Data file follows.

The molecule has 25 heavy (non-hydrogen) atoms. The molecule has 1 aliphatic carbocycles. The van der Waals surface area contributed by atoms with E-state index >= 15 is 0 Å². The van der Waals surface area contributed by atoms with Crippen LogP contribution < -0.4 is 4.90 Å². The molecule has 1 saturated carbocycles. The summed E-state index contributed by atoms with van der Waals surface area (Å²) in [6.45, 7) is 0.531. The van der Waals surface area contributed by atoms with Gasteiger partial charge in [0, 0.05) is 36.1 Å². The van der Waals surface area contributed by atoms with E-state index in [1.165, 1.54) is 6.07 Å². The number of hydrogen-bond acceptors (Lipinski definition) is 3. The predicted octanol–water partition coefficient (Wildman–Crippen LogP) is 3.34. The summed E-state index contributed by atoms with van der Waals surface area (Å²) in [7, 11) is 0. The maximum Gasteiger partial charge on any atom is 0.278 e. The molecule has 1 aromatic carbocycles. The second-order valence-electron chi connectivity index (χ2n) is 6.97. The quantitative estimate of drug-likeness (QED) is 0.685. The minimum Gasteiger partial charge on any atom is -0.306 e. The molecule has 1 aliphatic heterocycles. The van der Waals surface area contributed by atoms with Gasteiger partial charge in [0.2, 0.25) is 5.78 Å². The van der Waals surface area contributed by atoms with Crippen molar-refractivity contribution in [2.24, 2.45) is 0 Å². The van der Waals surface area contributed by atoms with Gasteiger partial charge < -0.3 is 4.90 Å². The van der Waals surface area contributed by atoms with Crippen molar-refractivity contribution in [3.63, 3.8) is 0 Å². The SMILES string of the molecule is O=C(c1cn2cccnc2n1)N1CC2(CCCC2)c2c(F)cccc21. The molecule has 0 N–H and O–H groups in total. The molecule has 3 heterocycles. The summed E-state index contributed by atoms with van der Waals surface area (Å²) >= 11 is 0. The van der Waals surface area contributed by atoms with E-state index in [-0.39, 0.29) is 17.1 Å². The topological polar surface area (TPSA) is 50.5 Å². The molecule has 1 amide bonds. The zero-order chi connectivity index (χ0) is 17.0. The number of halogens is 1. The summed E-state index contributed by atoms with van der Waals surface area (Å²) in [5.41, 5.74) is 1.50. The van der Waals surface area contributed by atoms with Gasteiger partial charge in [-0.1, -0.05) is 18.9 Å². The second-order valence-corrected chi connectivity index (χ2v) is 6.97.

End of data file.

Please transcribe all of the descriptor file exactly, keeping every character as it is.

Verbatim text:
The molecule has 25 heavy (non-hydrogen) atoms. The molecule has 1 aliphatic carbocycles. The van der Waals surface area contributed by atoms with E-state index >= 15 is 0 Å². The van der Waals surface area contributed by atoms with Crippen LogP contribution < -0.4 is 4.90 Å². The molecule has 1 saturated carbocycles. The summed E-state index contributed by atoms with van der Waals surface area (Å²) in [6.45, 7) is 0.531. The van der Waals surface area contributed by atoms with Gasteiger partial charge in [0, 0.05) is 36.1 Å². The van der Waals surface area contributed by atoms with E-state index in [1.165, 1.54) is 6.07 Å². The number of hydrogen-bond acceptors (Lipinski definition) is 3. The predicted octanol–water partition coefficient (Wildman–Crippen LogP) is 3.34. The summed E-state index contributed by atoms with van der Waals surface area (Å²) in [7, 11) is 0. The maximum Gasteiger partial charge on any atom is 0.278 e. The molecule has 1 aromatic carbocycles. The second-order valence-electron chi connectivity index (χ2n) is 6.97. The quantitative estimate of drug-likeness (QED) is 0.685. The minimum Gasteiger partial charge on any atom is -0.306 e. The molecule has 1 aliphatic heterocycles. The van der Waals surface area contributed by atoms with Gasteiger partial charge in [0.2, 0.25) is 5.78 Å². The van der Waals surface area contributed by atoms with Crippen molar-refractivity contribution in [2.24, 2.45) is 0 Å². The van der Waals surface area contributed by atoms with Gasteiger partial charge < -0.3 is 4.90 Å². The van der Waals surface area contributed by atoms with Crippen molar-refractivity contribution in [3.63, 3.8) is 0 Å². The SMILES string of the molecule is O=C(c1cn2cccnc2n1)N1CC2(CCCC2)c2c(F)cccc21. The molecule has 0 N–H and O–H groups in total. The molecule has 3 heterocycles. The summed E-state index contributed by atoms with van der Waals surface area (Å²) >= 11 is 0. The van der Waals surface area contributed by atoms with E-state index in [-0.39, 0.29) is 17.1 Å². The topological polar surface area (TPSA) is 50.5 Å². The molecule has 1 amide bonds. The zero-order chi connectivity index (χ0) is 17.0. The number of halogens is 1. The summed E-state index contributed by atoms with van der Waals surface area (Å²) in [5.41, 5.74) is 1.50. The van der Waals surface area contributed by atoms with Gasteiger partial charge in [-0.1, -0.05) is 18.9 Å². The second-order valence-corrected chi connectivity index (χ2v) is 6.97.